|A group of fresh grads in Yangzhou, Jiangsu Province, pose for a graduation photo in Hanfu at the Slender West Lake. (Photo/Shanghai Daily)|
As Halloween draws near, young Chinese wearing ancient Han-style robes on the street draw stares. Tian Ye explores the phenomenon of Hanfu, wearing archaic dress in a statement of national pride.
Outfitted in a tall black hat and floor-length robe with loose sleeves, 27-year-old Li Baichuan could be mistaken for his Han ancestors who lived over centuries ago if it weren't for his modern glasses and cellphone.
Although his traditional outfit draws a lot of attention on the street in Beijing and some sharp responses, Li and thousands of hobbyists like him, believe it is important to revive the traditions and lifestyle of their Han ancestors. Donning Hanfu, a set of traditional Han clothing composed of several layers - most notably, a ground-sweeping robe - is their most overt attempt at bringing Han style back.
Nowadays, Hanfu is usually only worn by hobbyists or participants in cultural exercises, but some religious figures, like Taoists and Buddhist monks, wear the garments every day.
A traditional Hanfu is a set consisting of two or three layers. A light T-shirt and shorts set is worn under a long, wide-sleeved robe, and a typical set may also include a hat, sashes worn to secure the robe and a jacket that stays open at the front.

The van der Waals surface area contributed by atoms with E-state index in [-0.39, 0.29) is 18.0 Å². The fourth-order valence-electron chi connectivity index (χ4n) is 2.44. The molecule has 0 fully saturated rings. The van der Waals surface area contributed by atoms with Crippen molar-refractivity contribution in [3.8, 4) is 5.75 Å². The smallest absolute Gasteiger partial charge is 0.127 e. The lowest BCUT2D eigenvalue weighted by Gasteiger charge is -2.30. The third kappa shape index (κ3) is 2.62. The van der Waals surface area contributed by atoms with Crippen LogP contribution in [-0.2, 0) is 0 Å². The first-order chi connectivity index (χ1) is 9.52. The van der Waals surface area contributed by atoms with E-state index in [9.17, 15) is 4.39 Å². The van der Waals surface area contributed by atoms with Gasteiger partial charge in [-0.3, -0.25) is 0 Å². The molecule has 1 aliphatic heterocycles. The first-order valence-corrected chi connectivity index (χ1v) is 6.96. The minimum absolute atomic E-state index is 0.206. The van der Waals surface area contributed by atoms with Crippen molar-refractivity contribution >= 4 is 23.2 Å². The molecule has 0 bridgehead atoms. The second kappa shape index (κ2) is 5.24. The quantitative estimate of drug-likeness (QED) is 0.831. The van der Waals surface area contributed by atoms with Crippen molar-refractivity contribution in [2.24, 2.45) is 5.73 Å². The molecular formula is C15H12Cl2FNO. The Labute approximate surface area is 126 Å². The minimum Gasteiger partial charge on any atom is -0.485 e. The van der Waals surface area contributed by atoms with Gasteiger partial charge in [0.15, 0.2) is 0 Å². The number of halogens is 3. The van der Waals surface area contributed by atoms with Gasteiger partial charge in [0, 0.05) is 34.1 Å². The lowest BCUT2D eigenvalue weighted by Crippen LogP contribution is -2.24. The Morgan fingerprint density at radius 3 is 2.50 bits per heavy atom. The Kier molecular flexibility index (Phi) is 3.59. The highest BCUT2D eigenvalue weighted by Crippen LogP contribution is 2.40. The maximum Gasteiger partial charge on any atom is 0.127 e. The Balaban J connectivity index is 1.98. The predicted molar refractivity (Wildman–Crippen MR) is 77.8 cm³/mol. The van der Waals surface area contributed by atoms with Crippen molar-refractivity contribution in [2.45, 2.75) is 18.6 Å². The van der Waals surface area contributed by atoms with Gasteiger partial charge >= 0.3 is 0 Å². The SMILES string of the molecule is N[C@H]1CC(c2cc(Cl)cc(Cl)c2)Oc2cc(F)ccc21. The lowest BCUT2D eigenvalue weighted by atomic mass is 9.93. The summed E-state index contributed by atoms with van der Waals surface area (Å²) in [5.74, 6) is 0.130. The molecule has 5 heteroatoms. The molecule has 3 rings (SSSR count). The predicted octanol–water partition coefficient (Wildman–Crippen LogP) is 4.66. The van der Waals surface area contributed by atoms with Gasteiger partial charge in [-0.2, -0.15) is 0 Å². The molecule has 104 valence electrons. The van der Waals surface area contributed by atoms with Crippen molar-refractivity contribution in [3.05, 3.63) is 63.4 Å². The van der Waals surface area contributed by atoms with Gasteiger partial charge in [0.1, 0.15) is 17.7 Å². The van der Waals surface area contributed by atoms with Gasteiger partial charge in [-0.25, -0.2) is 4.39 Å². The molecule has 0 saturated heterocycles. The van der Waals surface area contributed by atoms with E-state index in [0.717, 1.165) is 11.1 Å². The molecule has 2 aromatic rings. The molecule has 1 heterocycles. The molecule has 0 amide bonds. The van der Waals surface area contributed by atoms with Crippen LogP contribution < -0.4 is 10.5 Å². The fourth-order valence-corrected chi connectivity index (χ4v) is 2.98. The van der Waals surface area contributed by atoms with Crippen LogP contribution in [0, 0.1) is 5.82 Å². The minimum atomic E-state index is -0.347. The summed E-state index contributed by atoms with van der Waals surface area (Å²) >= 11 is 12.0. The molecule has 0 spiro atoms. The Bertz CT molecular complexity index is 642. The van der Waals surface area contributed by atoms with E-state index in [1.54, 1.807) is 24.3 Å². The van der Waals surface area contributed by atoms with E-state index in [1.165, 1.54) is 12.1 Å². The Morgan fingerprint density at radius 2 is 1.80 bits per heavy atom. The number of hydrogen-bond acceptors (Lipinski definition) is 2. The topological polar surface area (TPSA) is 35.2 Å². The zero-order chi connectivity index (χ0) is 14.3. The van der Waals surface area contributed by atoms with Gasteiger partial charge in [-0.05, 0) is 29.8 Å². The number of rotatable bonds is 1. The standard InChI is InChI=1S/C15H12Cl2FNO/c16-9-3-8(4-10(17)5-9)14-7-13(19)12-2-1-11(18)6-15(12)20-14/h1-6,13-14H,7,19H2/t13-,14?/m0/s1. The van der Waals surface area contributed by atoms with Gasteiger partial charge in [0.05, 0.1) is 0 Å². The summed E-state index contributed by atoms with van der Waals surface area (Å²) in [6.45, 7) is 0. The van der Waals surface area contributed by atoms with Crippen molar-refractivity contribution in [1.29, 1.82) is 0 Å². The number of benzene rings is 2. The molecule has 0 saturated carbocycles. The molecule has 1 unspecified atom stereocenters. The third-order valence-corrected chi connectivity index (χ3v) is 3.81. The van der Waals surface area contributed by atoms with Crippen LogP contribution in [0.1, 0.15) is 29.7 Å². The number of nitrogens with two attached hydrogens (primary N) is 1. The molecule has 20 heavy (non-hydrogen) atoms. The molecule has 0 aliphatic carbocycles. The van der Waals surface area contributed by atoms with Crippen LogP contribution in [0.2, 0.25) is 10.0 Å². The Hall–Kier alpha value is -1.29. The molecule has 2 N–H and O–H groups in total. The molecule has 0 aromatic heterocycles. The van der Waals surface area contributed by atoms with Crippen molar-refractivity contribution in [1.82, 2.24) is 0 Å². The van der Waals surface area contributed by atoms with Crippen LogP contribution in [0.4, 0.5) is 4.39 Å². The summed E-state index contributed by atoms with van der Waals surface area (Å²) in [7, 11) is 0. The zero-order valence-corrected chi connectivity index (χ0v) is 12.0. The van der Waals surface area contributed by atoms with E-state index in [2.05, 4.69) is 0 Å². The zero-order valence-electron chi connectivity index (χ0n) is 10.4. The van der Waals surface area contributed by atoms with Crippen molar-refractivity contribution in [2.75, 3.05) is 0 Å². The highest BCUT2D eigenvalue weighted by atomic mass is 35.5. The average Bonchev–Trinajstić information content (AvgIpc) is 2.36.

Li, who makes all the traditional Han clothing items by hand and sells them, wears a robe that follows the ancient pattern, with the left side of the robe diagonally crossed over the right. He chose red cuffs and collar accents to set off his black robe.
To promote Hanfu, Li taught himself how to tailor the traditional garments, and he hopes to make the clothes shorter and more convenient for people to wear today.
Li has sold nine sets in the past two weeks.
"Young customers are more individualistic, and they willfully change patterns and match colors," he says.
Even Li wears modern clothes like button-down shirts and sweaters beneath his Hanfu robe, allowing the collars of his contemporary wardrobe to poke out from under the traditional robe.